Votion 2018 MiP2018

From Bioblast
Dominique-Marie Votion
Functional diagnosis of mitochondrial defects in equine atypical myopathy and targeted mitochondrial therapy: a preliminary study.

Link: MiP2018

Zhou Y, Gonzalez-Medina S, Gustin P, Mouithys-Mickalad A, Piercy RJ, Marcillaud-Pitel C, Lemieux H, Votion DM (2018)

Event: MiP2018


Equine atypical myopathy (AM) is an acute environmental intoxication resulting from hypoglycin A (HGA) ingestion. In Europe, seeds and seedlings of Acer pseudoplatanus (sycamore maple tree) are the primarily sources of this naturally-occurring toxin [1]. Out of Europe, ackee and lychee may also cause HGA poisoning in human [2,3]. Metabolism of ingested HGA produces methylenecyclopropylacetic acid (MCPA) which impairs fatty acid metabolism with subsequent increased use of glucose. As a consequence, human and laboratory animals suffer from an acute hypoglycaemic syndrome due to blockade of gluconeogenesis after depletion of hepatic glycogen stores. In contrast, intoxicated equids usually show hyperglycaemia and suffer from a severe rhabdomyolysis syndrome targeting muscle groups enriched in mitochondria, such as postural, respiratory, and cardiac muscles [4]. Although HGA poisoning has been extensively studied in regard to the inhibition of mitochondrial β-oxidation and the mechanism leading to hypoglycaemia, the impact on mitochondrial respiration has been overlooked. In a previous study, a severe decrease (up to 49%) in mitochondrial respiration was observed in muscle microbiopsies taken from horses suffering from AM with NADH-linked substrates and succinate used separately (N, S) or in cocktail (NS) to stimulate respiration [5]. Thus, mitochondrial toxicity of HGA and/ or MCPA is not solely associated to fatty acid metabolism disturbance.

To better understand the functional mitochondrial defects associated with AM and identify potential treatments, an in vitro model is needed. Firstly, we have observed that addition of serum of AM-affected horses (which contains HGA, MCPA and a general increase in acylcarnitine species) on cultured equine myoblasts depresses NS-linked respiration. Secondly, we have showed that MCPA but not HGA decreases OXPHOS capacity of N, S and NS-pathways in a dose-dependent manner. Thirdly, we have included short, medium and long chain fatty acids as substrates and confirmed inhibition of fatty acid (F) pathway by MCPA but not HGA.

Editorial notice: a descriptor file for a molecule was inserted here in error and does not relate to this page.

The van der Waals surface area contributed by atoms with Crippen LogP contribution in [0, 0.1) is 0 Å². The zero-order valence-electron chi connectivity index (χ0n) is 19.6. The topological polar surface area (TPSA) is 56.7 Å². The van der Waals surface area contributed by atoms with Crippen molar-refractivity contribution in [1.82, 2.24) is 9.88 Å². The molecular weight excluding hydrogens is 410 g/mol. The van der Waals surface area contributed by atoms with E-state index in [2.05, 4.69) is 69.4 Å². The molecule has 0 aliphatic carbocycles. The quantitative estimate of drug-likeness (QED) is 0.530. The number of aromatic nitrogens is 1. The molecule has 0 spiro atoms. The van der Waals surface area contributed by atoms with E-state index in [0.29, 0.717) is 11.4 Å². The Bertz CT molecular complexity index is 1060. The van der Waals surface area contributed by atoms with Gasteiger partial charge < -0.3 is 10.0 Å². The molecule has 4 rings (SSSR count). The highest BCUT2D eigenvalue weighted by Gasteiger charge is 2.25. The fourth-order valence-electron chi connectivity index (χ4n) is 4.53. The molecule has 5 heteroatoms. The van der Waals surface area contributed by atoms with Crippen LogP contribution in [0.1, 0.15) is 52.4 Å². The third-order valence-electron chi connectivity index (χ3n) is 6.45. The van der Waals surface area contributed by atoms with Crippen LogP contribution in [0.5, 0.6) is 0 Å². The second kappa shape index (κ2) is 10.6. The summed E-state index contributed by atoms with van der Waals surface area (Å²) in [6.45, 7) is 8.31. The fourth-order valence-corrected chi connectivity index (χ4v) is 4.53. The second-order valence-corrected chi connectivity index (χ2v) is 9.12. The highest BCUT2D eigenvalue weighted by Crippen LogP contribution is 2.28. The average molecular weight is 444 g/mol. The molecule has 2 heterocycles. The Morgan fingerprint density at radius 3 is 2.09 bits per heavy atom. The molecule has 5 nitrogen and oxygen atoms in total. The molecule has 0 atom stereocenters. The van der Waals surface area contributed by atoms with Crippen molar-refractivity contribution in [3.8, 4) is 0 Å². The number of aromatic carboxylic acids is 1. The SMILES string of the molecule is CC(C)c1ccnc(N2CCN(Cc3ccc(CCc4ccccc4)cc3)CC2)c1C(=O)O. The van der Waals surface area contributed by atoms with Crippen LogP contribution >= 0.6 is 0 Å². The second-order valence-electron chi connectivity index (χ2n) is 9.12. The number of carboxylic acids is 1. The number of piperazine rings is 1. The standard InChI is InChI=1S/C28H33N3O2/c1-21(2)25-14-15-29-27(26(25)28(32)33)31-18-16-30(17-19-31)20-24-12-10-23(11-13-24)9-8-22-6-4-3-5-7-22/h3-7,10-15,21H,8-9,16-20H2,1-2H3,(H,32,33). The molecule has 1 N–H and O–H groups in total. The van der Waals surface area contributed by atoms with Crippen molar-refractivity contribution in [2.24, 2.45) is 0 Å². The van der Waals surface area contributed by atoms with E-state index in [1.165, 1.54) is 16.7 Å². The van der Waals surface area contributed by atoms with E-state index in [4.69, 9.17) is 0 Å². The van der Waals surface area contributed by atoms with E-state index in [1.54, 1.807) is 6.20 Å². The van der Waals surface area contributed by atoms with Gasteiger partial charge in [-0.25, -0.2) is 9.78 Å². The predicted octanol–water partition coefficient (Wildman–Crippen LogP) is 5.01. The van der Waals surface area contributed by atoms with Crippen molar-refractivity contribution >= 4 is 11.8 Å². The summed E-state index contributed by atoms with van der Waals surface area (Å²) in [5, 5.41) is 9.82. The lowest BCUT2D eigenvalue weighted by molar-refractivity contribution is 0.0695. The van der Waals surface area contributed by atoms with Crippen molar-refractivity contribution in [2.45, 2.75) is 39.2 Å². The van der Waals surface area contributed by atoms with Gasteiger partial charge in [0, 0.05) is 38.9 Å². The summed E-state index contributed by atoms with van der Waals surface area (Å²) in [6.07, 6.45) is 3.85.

Although these protocols do not reveal the MCPA action site(s), these respirometric studies may serve as a basis for evaluating the effectiveness of selected therapeutics assumed to be of value to prevent and/ or counteract the mitochondrial dysfunction associated to HGA poisoning.

Bioblast editor: Plangger M, Kandolf G O2k-Network Lab: BE Liege Votion DM, CA Edmonton Lemieux H

Labels: MiParea: Respiration, Pharmacology;toxicology 

Organism: Horse  Tissue;cell: Skeletal muscle  Preparation: Intact cells 

Coupling state: OXPHOS  Pathway: F, N, S, NS  HRR: Oxygraph-2k 


Zhou Y(1,2), Gonzalez-Medina S(3), Gustin P(2), Mouithys-Mickalad A(4), Piercy RJ(3), Marcillaud-Pitel C(5), Lemieux H(6), Votion DM(7)

  1. Fac Medicine, Shanghai Jiao Tong Univ, China
  2. Dept Functional Sciences, Fundamental Applied Research Animals Health (FARAH), Fac Veterinary Medicine, Univ Liege, Belgium
  3. Comparative Neuromuscular Diseases Lab, The Royal Veterinary College, London, UK
  4. Centre l’Oxygène, Recherche Développement (CORD), FARAH, Univ Liege, Belgium
  5. Réseau d’EpidémioSurveillance Pathologie Equine (RESPE), Caen, France
  6. Fac Saint-Jean, Univ Alberta, Edmonton, AB, Canada
  7. Equine Pole, FARAH, Fac Veterinary Medicine, Univ Liege, Belgium. - [email protected]

References and Support

  1. Baise E, Habyarimana JA, Amory H, Boemer F, Douny C, Gustin P, Marcillaud-Pitel C, Patarin F, Weber M, Votion DM (2016) Samaras and seedlings of Acer pseudoplatanus are potential sources of hypoglycin A intoxication in atypical myopathy without necessarily inducing clinical signs. Equine Vet J 48:414-7.
  2. Barceloux DG (2009) Akee fruit and Jamaican vomiting sickness (Blighia sapida Koenig). Dis Mon 55:318-26.
  3. Shrivastava A, Kumar A, Thomas JD, Laserson KF, Bhushan G, Carter MD, Chhabra M, Mittal V, Khare S, Sejvar JJ, Dwivedi M, Isenberg SL, Johnson R, Pirkle JL, Sharer JD, Hall PL, Yadav R, Velayudhan A, Papanna M, Singh P, Somashekar D, Pradhan A, Goel K, Pandey R, Kumar M, Kumar S, Chakrabarti A, Sivaperumal P, Kumar AR, Schier JG, Chang A, Graham L A, Mathews TP, Johnson D, Valentin L, Caldwell KL, Jarrett JM, Harden LA, Takeoka GR, Tong S, Queen K, Paden C, Whitney A, Haberling DL, Singh R, Singh RS, Earhart KC, Dhariwal AC, Chauhan LS, Venkatesh S, Srikantiah P (2017) Association of acute toxic encephalopathy with litchi consumption in an outbreak in Muzaffarpur, India, 2014: a case-control study. Lancet Glob Health 5:e458-e66.
  4. Votion DM (2016) Atypical myopathy: an update. In Practice 38:241-6.
  5. Lemieux H, Boemer F, van Galen G, Serteyn D, Amory H, Baise E, Cassart D, van Loon G, Marcillaud-Pitel C, Votion DM (2016) Mitochondrial function is altered in horse atypical myopathy. Mitochondrion 30:35-41.

These studies were supported by grants from the “Fonds Spéciaux pour la Recherche (FSR)” of Liège University of Belgium, the “Institut français du cheval et de l'équitation (Ifce)” of France and “The Horse Trust (G6015)” of United Kingdom.

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